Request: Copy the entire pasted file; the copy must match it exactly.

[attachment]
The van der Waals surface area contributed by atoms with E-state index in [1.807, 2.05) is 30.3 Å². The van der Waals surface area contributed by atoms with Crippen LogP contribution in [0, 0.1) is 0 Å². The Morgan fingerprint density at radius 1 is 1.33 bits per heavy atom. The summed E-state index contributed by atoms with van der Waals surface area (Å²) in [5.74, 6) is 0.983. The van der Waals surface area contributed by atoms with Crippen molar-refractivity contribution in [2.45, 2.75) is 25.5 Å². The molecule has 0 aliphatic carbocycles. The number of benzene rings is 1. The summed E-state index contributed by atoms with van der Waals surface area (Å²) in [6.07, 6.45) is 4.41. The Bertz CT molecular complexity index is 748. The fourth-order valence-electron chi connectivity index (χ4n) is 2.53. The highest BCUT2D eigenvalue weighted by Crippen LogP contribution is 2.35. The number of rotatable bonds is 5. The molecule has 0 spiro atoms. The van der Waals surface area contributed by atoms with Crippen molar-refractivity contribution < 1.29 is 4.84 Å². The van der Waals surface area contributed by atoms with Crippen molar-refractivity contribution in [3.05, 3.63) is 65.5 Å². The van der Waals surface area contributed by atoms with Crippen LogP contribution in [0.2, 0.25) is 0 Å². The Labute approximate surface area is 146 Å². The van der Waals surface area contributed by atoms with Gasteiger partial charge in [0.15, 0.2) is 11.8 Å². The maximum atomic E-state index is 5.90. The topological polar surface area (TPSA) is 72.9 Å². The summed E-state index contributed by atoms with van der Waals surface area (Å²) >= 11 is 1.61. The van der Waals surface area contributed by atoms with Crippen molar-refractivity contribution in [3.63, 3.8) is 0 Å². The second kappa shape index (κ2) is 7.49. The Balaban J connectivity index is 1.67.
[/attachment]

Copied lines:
The van der Waals surface area contributed by atoms with E-state index in [1.807, 2.05) is 30.3 Å². The van der Waals surface area contributed by atoms with Crippen LogP contribution in [0, 0.1) is 0 Å². The Morgan fingerprint density at radius 1 is 1.33 bits per heavy atom. The summed E-state index contributed by atoms with van der Waals surface area (Å²) in [5.74, 6) is 0.983. The van der Waals surface area contributed by atoms with Crippen molar-refractivity contribution in [2.45, 2.75) is 25.5 Å². The molecule has 0 aliphatic carbocycles. The number of benzene rings is 1. The summed E-state index contributed by atoms with van der Waals surface area (Å²) in [6.07, 6.45) is 4.41. The Bertz CT molecular complexity index is 748. The fourth-order valence-electron chi connectivity index (χ4n) is 2.53. The highest BCUT2D eigenvalue weighted by Crippen LogP contribution is 2.35. The number of rotatable bonds is 5. The molecule has 0 spiro atoms. The van der Waals surface area contributed by atoms with Crippen molar-refractivity contribution < 1.29 is 4.84 Å². The van der Waals surface area contributed by atoms with Crippen molar-refractivity contribution in [3.05, 3.63) is 65.5 Å². The van der Waals surface area contributed by atoms with Crippen LogP contribution in [0.2, 0.25) is 0 Å². The Labute approximate surface area is 146 Å². The van der Waals surface area contributed by atoms with Gasteiger partial charge in [0.15, 0.2) is 11.8 Å². The maximum atomic E-state index is 5.90. The topological polar surface area (TPSA) is 72.9 Å². The summed E-state index contributed by atoms with van der Waals surface area (Å²) >= 11 is 1.61. The van der Waals surface area contributed by atoms with Crippen molar-refractivity contribution in [3.63, 3.8) is 0 Å². The second kappa shape index (κ2) is 7.49. The Balaban J connectivity index is 1.67.